If that weenie Josh can’t deal with a harmless Solpugid, just kick him to the curb and find some new friends that are your match in wit and courage. Also you should tell him that he might want to relocate away from Reno as chances are pretty good there are a dozen or so within 100 feet of him at this very moment.

Letter 2 – Solpugid

 

So… yeah, what’s this bug?
Found this thing walking around my basement and my friends and I have no idea what to think about it… I’m sure you know, so please inform! All I know about it is that it is a really poor climber and would not attack a beetle.
Thanks,
Jake

Hi Jake,
Your creature is an Arachnid known as a Solpugid, commonly called Wind Scorpions or Sun Spiders, though they are neither scorpions nor spiders. They have no venom, but powerful jaws and rip their prey apart. It is rumored they are excellent climbers, contrary to your observation. They are also aggressive hunters, contrary to your observations.

Letter 3 – Solpugid

 

Hi,
I found this freaky looking crittur waddling across the floor of a laundromat in Pocatello, Idaho. She has eight legs like a spider, gigantic feelers (antennae), and a huge rear end, along with a very vicious-looking mouth. It is 1 inch long (not counting legs), walks fairly slow (maybe two feet a minute), and looks pregnant. I had to flip it over so you could see its mouth. It’s a little hard to see the third leg up from the back. Those appendages in the front are the feelers. I’ve never seen any bug like this before. Do you know what it is? Also, is it dangerous?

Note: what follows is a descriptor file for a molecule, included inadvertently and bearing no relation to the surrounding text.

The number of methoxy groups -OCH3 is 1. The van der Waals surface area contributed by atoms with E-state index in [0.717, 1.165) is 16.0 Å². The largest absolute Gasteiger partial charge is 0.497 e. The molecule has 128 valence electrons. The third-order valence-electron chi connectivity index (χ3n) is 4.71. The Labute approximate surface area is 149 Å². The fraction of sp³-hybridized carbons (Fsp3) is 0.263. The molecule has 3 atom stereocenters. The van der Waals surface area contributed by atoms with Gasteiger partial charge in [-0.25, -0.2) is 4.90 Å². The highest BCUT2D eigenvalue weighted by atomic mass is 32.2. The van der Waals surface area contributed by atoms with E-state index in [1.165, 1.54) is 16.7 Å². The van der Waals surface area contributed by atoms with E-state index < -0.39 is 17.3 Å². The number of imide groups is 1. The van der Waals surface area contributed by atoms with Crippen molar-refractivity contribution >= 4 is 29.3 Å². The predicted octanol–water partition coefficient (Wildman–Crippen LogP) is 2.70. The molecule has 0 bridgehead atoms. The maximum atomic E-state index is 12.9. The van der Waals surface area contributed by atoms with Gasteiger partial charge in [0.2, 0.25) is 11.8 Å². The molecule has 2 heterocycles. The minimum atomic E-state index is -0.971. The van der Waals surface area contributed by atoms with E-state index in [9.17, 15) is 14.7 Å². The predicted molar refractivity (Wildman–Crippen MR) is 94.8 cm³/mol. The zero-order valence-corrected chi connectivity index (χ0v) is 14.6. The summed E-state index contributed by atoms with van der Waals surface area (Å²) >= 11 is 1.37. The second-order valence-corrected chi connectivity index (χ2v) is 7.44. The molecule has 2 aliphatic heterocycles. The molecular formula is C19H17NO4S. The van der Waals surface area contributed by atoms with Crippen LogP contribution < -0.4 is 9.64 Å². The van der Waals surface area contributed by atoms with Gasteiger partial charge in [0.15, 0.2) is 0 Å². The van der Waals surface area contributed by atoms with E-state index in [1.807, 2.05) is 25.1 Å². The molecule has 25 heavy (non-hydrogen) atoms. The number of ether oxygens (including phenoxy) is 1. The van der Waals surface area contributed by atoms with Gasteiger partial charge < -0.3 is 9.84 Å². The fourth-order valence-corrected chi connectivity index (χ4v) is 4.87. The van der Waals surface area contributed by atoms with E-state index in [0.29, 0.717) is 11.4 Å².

David

We’re cleaning house here at What’s That Bug? and have been posting letters which slipped through the cracks earlier. Solpugids are not dangerous. Looks like David shot this dead specimen on some laundry.

Letter 4 – Solpugid

 

Can you name this insect for me…?
I recently moved to Phelan, California back in January. This area is considered a High Desert. Just in the last couple days we have been seeing a lot of these guys. They seem to be really smart and look like they are ready for a fight…lol. They use their two large front "arms", for lack of a better word, to climb, no more like scale a vertical wall. If you could give me a clue to what they are and if they are poisonous. I appreciate your help. Thanks…
Ty
Attached are a few photos I took in the bath tub before releasing him back into the desert.

Hello Ty,